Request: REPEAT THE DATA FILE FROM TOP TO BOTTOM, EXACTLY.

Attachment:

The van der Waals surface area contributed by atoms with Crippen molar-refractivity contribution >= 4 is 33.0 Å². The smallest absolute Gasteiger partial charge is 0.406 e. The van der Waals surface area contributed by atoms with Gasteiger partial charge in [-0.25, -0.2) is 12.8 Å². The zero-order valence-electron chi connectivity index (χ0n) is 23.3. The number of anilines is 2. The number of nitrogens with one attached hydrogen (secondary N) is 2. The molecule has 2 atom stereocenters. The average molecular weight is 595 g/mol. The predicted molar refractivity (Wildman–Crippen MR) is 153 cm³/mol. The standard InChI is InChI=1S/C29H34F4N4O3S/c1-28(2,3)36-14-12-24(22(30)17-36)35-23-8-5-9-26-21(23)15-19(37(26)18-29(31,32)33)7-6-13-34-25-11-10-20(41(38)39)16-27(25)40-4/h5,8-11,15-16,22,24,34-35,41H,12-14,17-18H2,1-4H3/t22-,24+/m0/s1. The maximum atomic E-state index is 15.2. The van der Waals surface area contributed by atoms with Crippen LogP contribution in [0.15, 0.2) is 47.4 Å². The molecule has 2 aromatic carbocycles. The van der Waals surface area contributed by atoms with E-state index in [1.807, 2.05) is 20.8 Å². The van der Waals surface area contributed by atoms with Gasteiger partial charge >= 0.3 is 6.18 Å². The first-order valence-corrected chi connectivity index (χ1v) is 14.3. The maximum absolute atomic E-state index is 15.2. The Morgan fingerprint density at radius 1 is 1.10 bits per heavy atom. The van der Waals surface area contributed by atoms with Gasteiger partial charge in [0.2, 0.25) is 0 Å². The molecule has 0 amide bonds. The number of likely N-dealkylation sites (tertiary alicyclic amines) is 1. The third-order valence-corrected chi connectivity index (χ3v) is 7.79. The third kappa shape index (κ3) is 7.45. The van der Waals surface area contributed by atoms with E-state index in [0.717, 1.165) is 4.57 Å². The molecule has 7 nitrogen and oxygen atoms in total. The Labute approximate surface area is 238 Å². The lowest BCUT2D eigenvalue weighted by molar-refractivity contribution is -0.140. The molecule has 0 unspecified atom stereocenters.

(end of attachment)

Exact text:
The van der Waals surface area contributed by atoms with Crippen molar-refractivity contribution >= 4 is 33.0 Å². The smallest absolute Gasteiger partial charge is 0.406 e. The van der Waals surface area contributed by atoms with Gasteiger partial charge in [-0.25, -0.2) is 12.8 Å². The zero-order valence-electron chi connectivity index (χ0n) is 23.3. The number of anilines is 2. The number of nitrogens with one attached hydrogen (secondary N) is 2. The molecule has 2 atom stereocenters. The average molecular weight is 595 g/mol. The predicted molar refractivity (Wildman–Crippen MR) is 153 cm³/mol. The standard InChI is InChI=1S/C29H34F4N4O3S/c1-28(2,3)36-14-12-24(22(30)17-36)35-23-8-5-9-26-21(23)15-19(37(26)18-29(31,32)33)7-6-13-34-25-11-10-20(41(38)39)16-27(25)40-4/h5,8-11,15-16,22,24,34-35,41H,12-14,17-18H2,1-4H3/t22-,24+/m0/s1. The maximum atomic E-state index is 15.2. The van der Waals surface area contributed by atoms with Crippen LogP contribution in [0.15, 0.2) is 47.4 Å². The molecule has 2 aromatic carbocycles. The van der Waals surface area contributed by atoms with E-state index in [1.807, 2.05) is 20.8 Å². The van der Waals surface area contributed by atoms with Gasteiger partial charge >= 0.3 is 6.18 Å². The first-order valence-corrected chi connectivity index (χ1v) is 14.3. The maximum absolute atomic E-state index is 15.2. The Morgan fingerprint density at radius 1 is 1.10 bits per heavy atom. The van der Waals surface area contributed by atoms with Gasteiger partial charge in [0.2, 0.25) is 0 Å². The molecule has 0 amide bonds. The number of likely N-dealkylation sites (tertiary alicyclic amines) is 1. The third-order valence-corrected chi connectivity index (χ3v) is 7.79. The third kappa shape index (κ3) is 7.45. The van der Waals surface area contributed by atoms with E-state index in [0.717, 1.165) is 4.57 Å². The molecule has 7 nitrogen and oxygen atoms in total. The Labute approximate surface area is 238 Å². The lowest BCUT2D eigenvalue weighted by molar-refractivity contribution is -0.140. The molecule has 0 unspecified atom stereocenters.